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Hundreds of cars left Navarro Early College parking on Monday morning, while families lined up to receive food boxes -galones of milk, potato bags, packed meat-.Like many organizations that operate food banks, the non-profit organization Austin Voices (Austin voices) for education and youth changed to a Drive-Thru model during the Covid-19 Pandemic.And with many people without work due to the impact of the virus, the organization has seen how demand has shot.
"I'm here today because we need food," Gladys said, a single mother, Kut while waiting in line.(KUT publishes only the battery names of people looking for food to protect their privacy).
When the pandemic hit, Gladys lost his job in a warehouse.The schools closed, so he no longer had the daily support he had for his son, who has autism.
"Therapies and everything ceased to be available," he said."It's hard to deal with a child with special needs on your own.It really is".
He attended a nursing school, but soon realized that he could no longer juggle with classes while taking care of his son, so he stopped studying.Without a stable income and a school that gave food to his son every day, he resorted to food distributions such as Austin Voices.
In a normal year, Austin Voices operates a food pantry that serves about 80 people per week.This type of self -service now receives hundreds per week.Between 10:30 a.m.and 12:30 p.m.On Monday, Austin Voices distributed 21,000 pounds of food to 500 homes.
In November, the Food Bank of the Center of Texas, which provides food to pantries such as Austin Voices, saw a record month in terms of demand, serving 383,000 people.December is traditionally one of the busiest months for pantries or food banks, and as Covid-19 cases are fired during the holidays, the Central Food Bank of Texas says that it hopes that the need for food will only increase.The food bank and the pantries that support are concerned with maintaining the long -term demand.
"This is not going to disappear soon, just because we have a vaccine," said Derrick Chubbs, the president and general director of the Food Bank."Our data and our consultants...They tell us that we must wait for these high levels throughout 2021, until well entered 2022 and then, in the worst case, perhaps until 2023 ".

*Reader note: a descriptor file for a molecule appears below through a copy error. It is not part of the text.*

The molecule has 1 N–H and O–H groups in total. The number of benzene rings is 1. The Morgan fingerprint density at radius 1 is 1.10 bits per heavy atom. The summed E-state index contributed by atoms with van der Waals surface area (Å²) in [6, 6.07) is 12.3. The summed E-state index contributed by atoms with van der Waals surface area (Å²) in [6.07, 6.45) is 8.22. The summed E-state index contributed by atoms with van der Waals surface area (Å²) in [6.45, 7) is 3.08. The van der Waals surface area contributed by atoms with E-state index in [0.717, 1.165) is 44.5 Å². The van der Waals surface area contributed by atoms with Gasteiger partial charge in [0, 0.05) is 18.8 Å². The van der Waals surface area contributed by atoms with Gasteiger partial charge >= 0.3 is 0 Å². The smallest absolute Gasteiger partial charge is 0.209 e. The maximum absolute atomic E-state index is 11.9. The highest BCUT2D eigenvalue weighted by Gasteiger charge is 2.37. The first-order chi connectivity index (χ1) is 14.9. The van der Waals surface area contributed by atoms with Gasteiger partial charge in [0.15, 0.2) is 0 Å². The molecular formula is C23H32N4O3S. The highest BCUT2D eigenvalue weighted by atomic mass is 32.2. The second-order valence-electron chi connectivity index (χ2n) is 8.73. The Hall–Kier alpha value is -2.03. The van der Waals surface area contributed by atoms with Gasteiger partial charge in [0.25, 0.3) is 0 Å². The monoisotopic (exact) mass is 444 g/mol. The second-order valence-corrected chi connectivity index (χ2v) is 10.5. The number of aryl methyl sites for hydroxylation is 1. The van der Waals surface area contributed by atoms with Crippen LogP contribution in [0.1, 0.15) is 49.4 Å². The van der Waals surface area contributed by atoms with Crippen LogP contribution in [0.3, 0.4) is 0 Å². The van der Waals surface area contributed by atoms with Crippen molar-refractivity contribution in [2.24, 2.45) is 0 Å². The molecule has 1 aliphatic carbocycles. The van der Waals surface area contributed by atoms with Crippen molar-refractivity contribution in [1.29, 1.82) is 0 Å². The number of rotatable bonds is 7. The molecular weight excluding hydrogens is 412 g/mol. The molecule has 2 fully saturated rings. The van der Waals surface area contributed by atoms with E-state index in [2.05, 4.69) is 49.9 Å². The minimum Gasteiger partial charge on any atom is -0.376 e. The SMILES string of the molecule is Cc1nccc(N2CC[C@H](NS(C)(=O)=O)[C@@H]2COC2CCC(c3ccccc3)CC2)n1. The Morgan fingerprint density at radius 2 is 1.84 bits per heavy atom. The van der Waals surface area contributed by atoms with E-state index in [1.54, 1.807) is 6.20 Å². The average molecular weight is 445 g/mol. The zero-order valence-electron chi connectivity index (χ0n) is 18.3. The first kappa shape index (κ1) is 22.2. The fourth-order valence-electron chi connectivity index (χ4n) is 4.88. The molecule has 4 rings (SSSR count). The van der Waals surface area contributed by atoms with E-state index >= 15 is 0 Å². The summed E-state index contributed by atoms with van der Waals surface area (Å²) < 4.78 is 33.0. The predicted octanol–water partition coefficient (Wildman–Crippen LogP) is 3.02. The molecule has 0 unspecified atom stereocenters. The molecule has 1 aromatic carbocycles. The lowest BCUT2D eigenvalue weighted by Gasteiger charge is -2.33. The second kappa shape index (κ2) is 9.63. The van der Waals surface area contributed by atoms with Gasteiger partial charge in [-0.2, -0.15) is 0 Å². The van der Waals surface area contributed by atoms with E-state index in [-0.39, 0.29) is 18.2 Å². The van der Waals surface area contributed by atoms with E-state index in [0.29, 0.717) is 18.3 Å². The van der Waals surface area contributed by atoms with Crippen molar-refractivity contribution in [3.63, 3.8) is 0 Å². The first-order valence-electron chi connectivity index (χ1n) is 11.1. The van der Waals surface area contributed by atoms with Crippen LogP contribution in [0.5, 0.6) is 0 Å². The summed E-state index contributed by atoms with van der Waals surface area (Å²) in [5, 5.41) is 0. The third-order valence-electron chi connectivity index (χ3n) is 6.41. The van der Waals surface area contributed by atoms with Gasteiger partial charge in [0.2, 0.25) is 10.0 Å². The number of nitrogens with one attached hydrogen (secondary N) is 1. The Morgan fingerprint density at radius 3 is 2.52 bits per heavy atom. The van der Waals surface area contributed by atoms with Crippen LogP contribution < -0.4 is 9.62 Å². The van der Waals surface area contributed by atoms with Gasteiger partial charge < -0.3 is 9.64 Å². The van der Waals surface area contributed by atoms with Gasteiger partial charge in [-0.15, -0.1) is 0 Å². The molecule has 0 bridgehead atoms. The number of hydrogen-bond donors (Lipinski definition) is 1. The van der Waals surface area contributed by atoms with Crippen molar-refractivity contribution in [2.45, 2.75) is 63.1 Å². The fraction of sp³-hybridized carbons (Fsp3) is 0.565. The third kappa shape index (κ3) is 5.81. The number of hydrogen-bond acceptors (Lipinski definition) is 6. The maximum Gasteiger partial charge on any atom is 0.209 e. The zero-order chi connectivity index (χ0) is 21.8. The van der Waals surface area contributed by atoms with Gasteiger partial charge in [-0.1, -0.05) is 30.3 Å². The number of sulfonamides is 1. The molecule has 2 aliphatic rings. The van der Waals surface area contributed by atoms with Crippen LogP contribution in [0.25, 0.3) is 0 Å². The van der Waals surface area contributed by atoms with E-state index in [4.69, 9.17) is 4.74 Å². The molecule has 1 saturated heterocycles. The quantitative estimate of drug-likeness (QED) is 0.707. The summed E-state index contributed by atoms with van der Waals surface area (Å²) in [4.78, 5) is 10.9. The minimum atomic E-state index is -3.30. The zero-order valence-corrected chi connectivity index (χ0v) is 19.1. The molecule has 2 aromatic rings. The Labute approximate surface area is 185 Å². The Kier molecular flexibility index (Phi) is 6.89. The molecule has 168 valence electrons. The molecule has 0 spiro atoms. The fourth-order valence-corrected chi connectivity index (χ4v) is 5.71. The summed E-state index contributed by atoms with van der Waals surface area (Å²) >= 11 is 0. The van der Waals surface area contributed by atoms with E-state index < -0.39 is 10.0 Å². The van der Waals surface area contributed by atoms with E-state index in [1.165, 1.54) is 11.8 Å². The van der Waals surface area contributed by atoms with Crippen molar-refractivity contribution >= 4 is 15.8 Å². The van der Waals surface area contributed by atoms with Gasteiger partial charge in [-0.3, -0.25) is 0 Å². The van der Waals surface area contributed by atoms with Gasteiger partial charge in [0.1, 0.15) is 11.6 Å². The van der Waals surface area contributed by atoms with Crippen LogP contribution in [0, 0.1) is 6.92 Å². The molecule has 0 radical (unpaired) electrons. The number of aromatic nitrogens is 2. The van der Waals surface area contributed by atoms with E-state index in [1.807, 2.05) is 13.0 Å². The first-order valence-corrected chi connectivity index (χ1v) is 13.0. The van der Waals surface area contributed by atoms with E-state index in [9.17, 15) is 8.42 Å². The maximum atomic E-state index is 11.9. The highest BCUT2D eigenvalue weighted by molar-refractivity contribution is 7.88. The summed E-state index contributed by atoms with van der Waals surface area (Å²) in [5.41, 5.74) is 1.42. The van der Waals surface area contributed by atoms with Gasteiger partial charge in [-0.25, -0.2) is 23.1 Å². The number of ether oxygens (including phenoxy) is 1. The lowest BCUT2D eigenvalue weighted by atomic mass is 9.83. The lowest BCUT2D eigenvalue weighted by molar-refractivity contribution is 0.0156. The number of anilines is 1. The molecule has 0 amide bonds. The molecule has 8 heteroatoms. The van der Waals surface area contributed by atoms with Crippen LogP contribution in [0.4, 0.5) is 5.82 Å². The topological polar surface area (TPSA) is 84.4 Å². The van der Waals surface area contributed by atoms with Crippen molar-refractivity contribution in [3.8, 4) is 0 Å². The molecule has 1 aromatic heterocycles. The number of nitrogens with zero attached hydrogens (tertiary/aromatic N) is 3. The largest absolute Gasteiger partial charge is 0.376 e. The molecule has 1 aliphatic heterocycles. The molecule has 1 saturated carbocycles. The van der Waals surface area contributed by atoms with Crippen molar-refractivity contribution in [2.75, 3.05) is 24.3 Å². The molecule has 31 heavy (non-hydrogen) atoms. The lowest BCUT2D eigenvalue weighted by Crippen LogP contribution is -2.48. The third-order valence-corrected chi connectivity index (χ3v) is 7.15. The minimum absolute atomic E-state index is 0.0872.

The Central Food Bank of Texas has spent millions of dollars and distributing millions of more food pounds this year than normal.
Chubbs estimates that the Food Bank is still 30% below the demand in its 21 -standing service area.
"We know that there are people who are affected," he said."We know that there are areas where we would like to be able to do more, but we do not necessarily have the logistics capacity to do so.".
"It's very difficult at this time"
Hunger in the center of Texas is nothing new.Before the pandemic, the Food Bank estimated that about 400,000 people in its service area Padaban hunger, or about 1 in 7 residents.
Now, since the pandemic has forced the closure of businesses and has led to the loss of wages, many are using food distribution for the first time.The Food Bank estimates that 560,000 Texas Center.The situation is more serious in the case of children: he says that approximately 1 in 3.5 children in the area runs the risk of hunger.
The loss of wages is a common issue among many of those who come to the weekly food distribution of Lade San Vicente de Paul in Northern Austin, says its executive director Roz Gutiérrez.
"Not everyone who is here is unemployed, but many people have their reduced hours," Gutiérrez said."They have to choose between paying the light account or having food on the table".